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BD Bone
04-16-2007, 01:08 PM
Ok, this is the first year going full-throttle. We bought new truck, added the logo/# to the doors, got dumptruck, got professionally logo'd shirts and hats and the uniforms. We got all the equipment ready, Mulch stocked and in place. Ran ads in the local papers and ran flyers and have been campaigning. Have been doing this for several years part-time and now am crossing over. We have done mostly (ironically) commercial mowing/service and very little residential. We are slightly disappointed at the sluggishness we are finding in the residential market. Perhaps this is normal, but perhaps it is just simply that we do not know what to expect. What Now? Contemplating selling some bulk products or even bagged products. Any suggestions? Feedback? Related experience?

Thanks
Mrs. BD Bone (Wife to BD Bone)

lawnpro724
04-16-2007, 11:00 PM
keep advertising and slowly you'll start picking up residential customers if you really want them. Most are just looking for the cheapest company or kid down the street to mow. My business mix 65% commercial 35% residential and all but one residential is high end. The residential market is in the toliet for the most part, lawns that were $30 just a few years ago are going for $20 or less thanks to all the lowballers around here.

Prestige-Lawncare
04-16-2007, 11:17 PM
... The residential market is in the toilet for the most part, lawns that were $30 just a few years ago are going for $20 or less thanks to all the lowballers around here.

Part of this is because every neighborhood has their own Tom, Dick or Harry that bought them a little trailer from TSC, loaded up their lawn tractor, or maybe even bought them a small ZTR, have their trimmer ... and are out in the SUZ, pulling their trailer around mowing for extra cash.

There's a guy in my neighborhood who is doing this ... advertises like he's a big time operator, offers lawn treatment programs (though I don't believe he's licensed).

Drove by one of his lawns today right after he finished ... and he hadn't even blown off the drive. He has a ZTR this year ... though he mowed in the same manner he did last year with the lawn tractor. He just drove in circles, gradually getting smaller and smaller as he got to the center of the yard.

I'd be willing to bet he doesn't pay taxes on his income he makes from mowing .. nor does he probably have insurance either. In fact ... I believe he does this part time.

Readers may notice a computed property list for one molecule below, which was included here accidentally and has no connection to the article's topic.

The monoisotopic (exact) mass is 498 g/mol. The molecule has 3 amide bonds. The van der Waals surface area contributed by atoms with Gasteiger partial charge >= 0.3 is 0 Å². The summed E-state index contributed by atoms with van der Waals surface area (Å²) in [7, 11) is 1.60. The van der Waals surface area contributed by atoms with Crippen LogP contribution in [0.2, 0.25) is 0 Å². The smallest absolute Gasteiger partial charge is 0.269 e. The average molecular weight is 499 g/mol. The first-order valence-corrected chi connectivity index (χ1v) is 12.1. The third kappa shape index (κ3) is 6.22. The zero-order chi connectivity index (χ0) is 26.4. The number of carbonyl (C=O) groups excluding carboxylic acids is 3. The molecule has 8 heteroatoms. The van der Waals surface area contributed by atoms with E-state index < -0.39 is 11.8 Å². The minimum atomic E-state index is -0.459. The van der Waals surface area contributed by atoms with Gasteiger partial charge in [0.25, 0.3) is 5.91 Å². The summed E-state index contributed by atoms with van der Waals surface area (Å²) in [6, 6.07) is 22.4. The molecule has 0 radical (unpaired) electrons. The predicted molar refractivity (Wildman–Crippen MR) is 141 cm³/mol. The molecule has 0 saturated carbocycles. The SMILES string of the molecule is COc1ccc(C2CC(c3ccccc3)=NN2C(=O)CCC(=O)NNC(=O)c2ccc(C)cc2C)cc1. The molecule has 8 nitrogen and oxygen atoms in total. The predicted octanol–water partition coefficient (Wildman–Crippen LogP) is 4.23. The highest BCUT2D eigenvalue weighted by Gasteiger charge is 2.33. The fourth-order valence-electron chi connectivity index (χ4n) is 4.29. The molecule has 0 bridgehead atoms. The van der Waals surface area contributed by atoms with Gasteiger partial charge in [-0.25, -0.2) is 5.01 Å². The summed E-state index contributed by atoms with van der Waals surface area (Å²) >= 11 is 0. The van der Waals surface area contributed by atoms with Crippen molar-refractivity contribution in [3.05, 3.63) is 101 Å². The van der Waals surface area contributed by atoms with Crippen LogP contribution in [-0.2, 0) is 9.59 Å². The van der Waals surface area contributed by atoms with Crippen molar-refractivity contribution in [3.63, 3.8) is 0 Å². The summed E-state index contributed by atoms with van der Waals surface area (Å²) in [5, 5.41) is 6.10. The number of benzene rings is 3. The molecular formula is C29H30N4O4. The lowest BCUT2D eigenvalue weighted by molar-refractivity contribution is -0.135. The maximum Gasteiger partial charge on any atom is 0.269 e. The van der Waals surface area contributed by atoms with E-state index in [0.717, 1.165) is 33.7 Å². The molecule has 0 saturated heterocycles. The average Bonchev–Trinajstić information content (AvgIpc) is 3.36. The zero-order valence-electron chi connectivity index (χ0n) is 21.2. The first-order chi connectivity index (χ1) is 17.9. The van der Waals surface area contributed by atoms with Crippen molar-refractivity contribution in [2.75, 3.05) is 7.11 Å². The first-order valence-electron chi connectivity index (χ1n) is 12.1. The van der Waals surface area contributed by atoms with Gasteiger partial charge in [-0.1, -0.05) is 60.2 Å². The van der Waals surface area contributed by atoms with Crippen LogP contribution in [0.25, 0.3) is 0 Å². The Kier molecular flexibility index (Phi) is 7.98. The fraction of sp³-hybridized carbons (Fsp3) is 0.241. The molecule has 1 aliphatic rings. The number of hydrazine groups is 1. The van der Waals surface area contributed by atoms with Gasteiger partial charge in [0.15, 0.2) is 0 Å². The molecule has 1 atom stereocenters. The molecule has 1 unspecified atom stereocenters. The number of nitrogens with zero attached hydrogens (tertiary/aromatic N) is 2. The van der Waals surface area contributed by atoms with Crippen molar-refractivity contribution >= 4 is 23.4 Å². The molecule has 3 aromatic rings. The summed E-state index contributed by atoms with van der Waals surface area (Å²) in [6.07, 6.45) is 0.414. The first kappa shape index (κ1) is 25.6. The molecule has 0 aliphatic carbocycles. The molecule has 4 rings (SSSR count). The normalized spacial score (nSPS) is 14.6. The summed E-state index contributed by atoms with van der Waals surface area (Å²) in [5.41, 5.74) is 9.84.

Now don't get me wrong ... part time is one thing (if you are doing it legit) ... but to lowball, and make beer money or just extra cash and not be up and up about it ... kinda rubs me the wrong way.

Scag48
04-17-2007, 01:23 AM
I don't think I would have gone full bore on a bunch of new expenses the first year going full time. It's a risk to make the move as it is, why heighten the expenes? That's just me though.

topsites
04-17-2007, 01:44 AM
Keep advertising, but perhaps try some of the lesser-traveled neighborhoods.

For example, my ad covers the whole county, but I find I get most of my customers in the little out of the way places... Just today I gave an estimate on a street I didn't really know existed (well yes I did but I've never driven down it in 20 years lol), and sure enough, gave a price and closed! Ok, maybe I drove down it once lol but it would've been by mistake, not that much down there but a few intersections but sure enough, homes alongside the street, whaddaya know.

Meanwhile, in 6 years I may have done 2 jobs in Woodlake (this one's soooo popular) and Brandermill's another one where I have but 3 customers (out of like 2500 homes), and there are so many well-known hoods in the area I just don't get squat out of, Salisbury I have 1-2 customers (HUGE neighborhood, rich and fancy, probably 1,000 homes, idk)... Those are just examples, to keep things short I'll spare the names but I could name off a good half dozen well-known hoods where I don't have even 1 customer.

But customers I have, at last count it was floating around 40. The other thing is, I probably turn down the most jobs from those well-known places, nothing but price shopping (likely because they know they can).

I think a lot of Lco's think they need to get in like Flynn and try all out to get a LOT of business in big neighborhoods, failing to realize they kill themselves competitively, the fact that the hoods happen to be well-known is circumstancial, guess you could say they don't know any better or it's just what every Tom dick and harry think of when they first get going.

So yeah, mostly the little out of the way places is where I get my customers, places I don't see another Lco all day long, and if I see more than 1-2 Lco's / day, I'm in the wrong neighborhood... If you can't or don't cover the whole county, keep doing different hoods and track the results, it will take time and some trial and error but I think that method would pay off.

In the meantime, I wish you best of luck.

Vikings
04-17-2007, 02:25 AM
In my area of North America there still isn't a single leaf on any tree. All the yards are soaking wet and there is still snow here and there. I know why its sluggish here.